To configure this, go to Profile Builder → Settings. In the General Settings tab, scroll down to the Allow Users to Log in With drop-down and choose your desired configuration.
To make it so that users can only log in by using their email address (and not their username), set the drop-down equal to Email:
If you set it to email only, the text on your login form will automatically change from “Username or Email” to just “Email”:
Customize Your Login Form Behavior
In addition to letting you force users to log in with their email, Profile Builder also gives you some other options to customize the behavior of your front-end login form. You can make these configurations by modifying the
One option is to redirect users to a certain page after they use the login form (like a front-end edit profile form, which Profile Builder also lets you create). You can do this by adding the
redirect_url parameter to the shortcode. For example:
You can also redirect users after they log out by using the
logout_redirect_url parameter. For example:
Another customization that you can make is to add links underneath your login form to send people to your registration form or your password recovery form:
register_url– the URL to your custom registration form. We’ll show you how to create one in the next section.
lostpassword_url– the URL to your password recovery form. You can make a front-end password recovery form by creating a new page called “Password Recovery” and adding the
[wppb-login register_url="/register" lostpassword_url="/recover-password"]
Here’s what your login form might look like with these added links:
Enable WordPress Passwordless Login by Email
As an alternative to having users log in with their WordPress email and password, Profile Builder can also help you set up a technique called passwordless login.
With passwordless login, users can log in using just their email address without the need to enter a password.
Here’s how it works:
- A user goes to your login form.
- They enter their email address in the form – no need to add a password.
- Your site sends them an email with a special link.
- Users click that link to log in to WordPress.
This method is still secure because it requires users to have access to the email account associated with their account – there are even some arguments that passwordless login is more secure than traditional login because it eliminates the risk that a malicious actor could steal or guess the password of a person’s user account.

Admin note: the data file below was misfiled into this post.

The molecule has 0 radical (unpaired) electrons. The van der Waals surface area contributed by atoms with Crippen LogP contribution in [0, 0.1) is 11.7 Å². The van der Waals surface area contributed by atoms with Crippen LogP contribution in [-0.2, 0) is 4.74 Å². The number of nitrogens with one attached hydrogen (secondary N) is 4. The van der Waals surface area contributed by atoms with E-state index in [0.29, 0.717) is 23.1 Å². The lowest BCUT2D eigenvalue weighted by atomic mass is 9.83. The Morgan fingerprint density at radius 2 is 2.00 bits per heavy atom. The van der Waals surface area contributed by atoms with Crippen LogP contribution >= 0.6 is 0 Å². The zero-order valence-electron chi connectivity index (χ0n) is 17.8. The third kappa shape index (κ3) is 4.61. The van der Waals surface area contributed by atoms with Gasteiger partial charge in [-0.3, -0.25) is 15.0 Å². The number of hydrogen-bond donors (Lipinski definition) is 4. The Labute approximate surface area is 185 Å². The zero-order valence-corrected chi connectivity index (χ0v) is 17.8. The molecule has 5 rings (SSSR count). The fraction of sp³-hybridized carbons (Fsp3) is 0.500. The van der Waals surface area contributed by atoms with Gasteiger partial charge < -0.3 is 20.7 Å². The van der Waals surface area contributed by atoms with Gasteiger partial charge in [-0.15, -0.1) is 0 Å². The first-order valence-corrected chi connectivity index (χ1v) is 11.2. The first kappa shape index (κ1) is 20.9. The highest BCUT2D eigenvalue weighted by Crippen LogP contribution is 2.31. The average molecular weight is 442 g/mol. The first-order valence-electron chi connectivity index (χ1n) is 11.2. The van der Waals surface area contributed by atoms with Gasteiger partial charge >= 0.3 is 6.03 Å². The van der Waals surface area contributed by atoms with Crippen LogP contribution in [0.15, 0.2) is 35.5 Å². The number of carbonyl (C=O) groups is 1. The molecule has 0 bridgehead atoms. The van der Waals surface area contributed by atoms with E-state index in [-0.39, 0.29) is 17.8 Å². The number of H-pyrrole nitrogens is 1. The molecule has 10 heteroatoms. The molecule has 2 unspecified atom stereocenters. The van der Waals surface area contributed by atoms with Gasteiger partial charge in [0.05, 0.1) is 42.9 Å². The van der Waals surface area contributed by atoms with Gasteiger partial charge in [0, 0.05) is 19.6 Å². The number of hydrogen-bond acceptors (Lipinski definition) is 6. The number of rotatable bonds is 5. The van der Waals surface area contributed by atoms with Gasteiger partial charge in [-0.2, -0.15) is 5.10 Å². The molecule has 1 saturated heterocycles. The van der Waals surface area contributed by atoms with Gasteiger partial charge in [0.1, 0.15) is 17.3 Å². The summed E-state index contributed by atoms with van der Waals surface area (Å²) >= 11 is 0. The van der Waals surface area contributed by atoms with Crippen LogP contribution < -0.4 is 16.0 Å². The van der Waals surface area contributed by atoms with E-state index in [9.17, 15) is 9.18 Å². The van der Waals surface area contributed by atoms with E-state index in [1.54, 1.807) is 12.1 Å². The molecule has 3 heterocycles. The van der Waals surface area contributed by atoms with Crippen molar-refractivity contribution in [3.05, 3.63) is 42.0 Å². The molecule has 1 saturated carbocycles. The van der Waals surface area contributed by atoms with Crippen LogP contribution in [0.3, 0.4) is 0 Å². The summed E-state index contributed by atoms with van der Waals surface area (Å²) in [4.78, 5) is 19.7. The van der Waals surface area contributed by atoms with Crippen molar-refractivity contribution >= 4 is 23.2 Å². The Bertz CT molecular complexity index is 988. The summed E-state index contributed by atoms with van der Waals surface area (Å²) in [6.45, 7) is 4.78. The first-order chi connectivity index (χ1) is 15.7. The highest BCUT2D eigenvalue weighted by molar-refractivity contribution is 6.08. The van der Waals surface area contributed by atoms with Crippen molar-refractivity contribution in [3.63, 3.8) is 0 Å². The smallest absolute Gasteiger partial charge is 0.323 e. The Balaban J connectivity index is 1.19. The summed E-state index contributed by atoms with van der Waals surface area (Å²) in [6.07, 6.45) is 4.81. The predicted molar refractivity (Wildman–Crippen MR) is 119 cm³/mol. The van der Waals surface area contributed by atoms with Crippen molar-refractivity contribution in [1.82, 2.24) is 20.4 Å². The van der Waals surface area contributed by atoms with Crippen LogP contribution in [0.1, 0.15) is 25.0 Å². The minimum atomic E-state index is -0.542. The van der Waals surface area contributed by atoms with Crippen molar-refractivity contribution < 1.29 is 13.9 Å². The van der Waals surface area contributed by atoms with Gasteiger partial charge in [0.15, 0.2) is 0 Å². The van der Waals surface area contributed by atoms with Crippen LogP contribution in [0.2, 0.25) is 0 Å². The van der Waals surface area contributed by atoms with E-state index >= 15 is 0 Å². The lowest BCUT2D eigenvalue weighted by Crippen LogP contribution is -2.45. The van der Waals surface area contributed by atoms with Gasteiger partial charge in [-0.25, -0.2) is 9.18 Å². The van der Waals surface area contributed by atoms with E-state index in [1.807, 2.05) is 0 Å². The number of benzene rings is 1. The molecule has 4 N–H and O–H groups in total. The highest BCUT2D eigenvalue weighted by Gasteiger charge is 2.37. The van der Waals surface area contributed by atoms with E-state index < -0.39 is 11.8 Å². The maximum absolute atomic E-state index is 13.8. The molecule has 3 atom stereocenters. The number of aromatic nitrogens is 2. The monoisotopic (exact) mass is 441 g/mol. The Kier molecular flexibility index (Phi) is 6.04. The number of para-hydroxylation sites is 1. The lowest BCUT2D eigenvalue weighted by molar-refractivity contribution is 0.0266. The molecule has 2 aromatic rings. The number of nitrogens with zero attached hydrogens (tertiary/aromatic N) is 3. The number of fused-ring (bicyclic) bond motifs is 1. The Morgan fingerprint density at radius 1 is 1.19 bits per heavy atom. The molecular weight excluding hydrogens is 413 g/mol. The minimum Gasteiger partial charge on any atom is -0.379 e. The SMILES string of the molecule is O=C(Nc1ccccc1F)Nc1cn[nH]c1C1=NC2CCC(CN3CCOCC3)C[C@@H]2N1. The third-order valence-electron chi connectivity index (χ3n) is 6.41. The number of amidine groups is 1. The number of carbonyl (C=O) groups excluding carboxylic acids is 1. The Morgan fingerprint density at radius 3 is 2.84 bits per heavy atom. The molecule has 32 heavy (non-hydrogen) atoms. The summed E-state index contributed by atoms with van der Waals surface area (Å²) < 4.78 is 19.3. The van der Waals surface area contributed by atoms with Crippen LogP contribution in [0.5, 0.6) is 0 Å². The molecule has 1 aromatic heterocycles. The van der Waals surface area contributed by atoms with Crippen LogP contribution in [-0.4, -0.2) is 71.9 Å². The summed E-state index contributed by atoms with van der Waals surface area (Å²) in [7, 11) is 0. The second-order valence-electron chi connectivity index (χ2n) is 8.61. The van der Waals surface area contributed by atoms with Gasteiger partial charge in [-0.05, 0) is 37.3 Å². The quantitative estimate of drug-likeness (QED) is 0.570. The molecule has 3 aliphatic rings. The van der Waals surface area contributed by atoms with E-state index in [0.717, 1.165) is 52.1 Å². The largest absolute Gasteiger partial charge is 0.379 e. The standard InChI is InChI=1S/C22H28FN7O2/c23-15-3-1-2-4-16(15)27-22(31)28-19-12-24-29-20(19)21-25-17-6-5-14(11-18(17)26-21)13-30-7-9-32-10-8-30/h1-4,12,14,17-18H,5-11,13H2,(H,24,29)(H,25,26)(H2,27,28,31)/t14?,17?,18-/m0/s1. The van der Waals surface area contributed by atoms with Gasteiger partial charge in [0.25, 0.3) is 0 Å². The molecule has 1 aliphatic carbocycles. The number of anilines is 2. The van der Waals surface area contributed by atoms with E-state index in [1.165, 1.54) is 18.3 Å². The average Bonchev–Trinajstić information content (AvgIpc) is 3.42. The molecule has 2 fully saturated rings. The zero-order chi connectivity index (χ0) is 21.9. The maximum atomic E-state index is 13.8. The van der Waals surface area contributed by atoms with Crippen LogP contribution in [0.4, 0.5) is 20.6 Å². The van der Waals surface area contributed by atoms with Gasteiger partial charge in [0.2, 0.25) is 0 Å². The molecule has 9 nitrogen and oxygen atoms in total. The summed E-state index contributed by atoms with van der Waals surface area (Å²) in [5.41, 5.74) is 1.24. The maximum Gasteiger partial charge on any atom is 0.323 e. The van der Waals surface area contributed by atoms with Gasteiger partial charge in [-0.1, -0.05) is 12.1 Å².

The neat thing is that you don’t have to completely replace the traditional login system if you don’t want to. Instead, you can still offer both traditional “email + password” login and traditional passwordless login and users can choose the method that they find to be more convenient.
To set up passwordless login on WordPress, you can use the free Passwordless Login plugin alongside Profile BUilder.
To get started, install the Passwordless Login plugin from WordPress.org along with the core Profile Builder plugin if you haven’t done so already.
Once you’ve done so, you can add the passwordless login form anywhere on your site using the
You could even add it to the same page with your custom login form and explain that users can use their preferred approach:
Here’s how that might look on the front-end of your site:
How to Customize the WordPress Registration Form
Everything that we showed you above is useful for customizing WordPress email login behavior for users that already have accounts on your site. However, you also might want some options to customize email behavior when users register.
For example, you could make it so that users need to confirm their email to create an account, which can ensure that users enter a working email and don’t make a typo.
Those are the types of tweaks we’ll cover in this section…
Create Your Custom Registration Form
To control the form fields on your registration form, you can go to Profile Builder → Form Fields.
The free version of Profile Builder lets you use all of the native WordPress profile fields (including an email field), while the premium version lets you add your own custom fields to your registration form and even create multiple unique registration forms.